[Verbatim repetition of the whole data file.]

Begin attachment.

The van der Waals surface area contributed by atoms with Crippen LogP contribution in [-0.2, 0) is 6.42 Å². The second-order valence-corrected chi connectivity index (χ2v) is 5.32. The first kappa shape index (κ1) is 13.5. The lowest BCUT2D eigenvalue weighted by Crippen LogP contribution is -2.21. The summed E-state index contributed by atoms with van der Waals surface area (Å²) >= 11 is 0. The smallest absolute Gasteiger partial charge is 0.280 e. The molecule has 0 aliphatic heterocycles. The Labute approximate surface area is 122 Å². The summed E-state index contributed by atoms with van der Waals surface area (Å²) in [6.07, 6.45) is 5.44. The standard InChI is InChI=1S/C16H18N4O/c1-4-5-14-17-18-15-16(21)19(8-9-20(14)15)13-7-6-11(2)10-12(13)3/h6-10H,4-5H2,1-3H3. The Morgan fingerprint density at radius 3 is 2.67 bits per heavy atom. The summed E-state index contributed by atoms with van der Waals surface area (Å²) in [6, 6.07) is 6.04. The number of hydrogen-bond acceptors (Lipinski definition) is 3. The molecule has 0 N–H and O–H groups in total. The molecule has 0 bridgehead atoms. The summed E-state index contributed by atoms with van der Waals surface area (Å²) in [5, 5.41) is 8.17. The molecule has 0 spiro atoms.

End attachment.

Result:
The van der Waals surface area contributed by atoms with Crippen LogP contribution in [-0.2, 0) is 6.42 Å². The second-order valence-corrected chi connectivity index (χ2v) is 5.32. The first kappa shape index (κ1) is 13.5. The lowest BCUT2D eigenvalue weighted by Crippen LogP contribution is -2.21. The summed E-state index contributed by atoms with van der Waals surface area (Å²) >= 11 is 0. The smallest absolute Gasteiger partial charge is 0.280 e. The molecule has 0 aliphatic heterocycles. The Labute approximate surface area is 122 Å². The summed E-state index contributed by atoms with van der Waals surface area (Å²) in [6.07, 6.45) is 5.44. The standard InChI is InChI=1S/C16H18N4O/c1-4-5-14-17-18-15-16(21)19(8-9-20(14)15)13-7-6-11(2)10-12(13)3/h6-10H,4-5H2,1-3H3. The Morgan fingerprint density at radius 3 is 2.67 bits per heavy atom. The summed E-state index contributed by atoms with van der Waals surface area (Å²) in [6, 6.07) is 6.04. The number of hydrogen-bond acceptors (Lipinski definition) is 3. The molecule has 0 N–H and O–H groups in total. The molecule has 0 bridgehead atoms. The summed E-state index contributed by atoms with van der Waals surface area (Å²) in [5, 5.41) is 8.17. The molecule has 0 spiro atoms.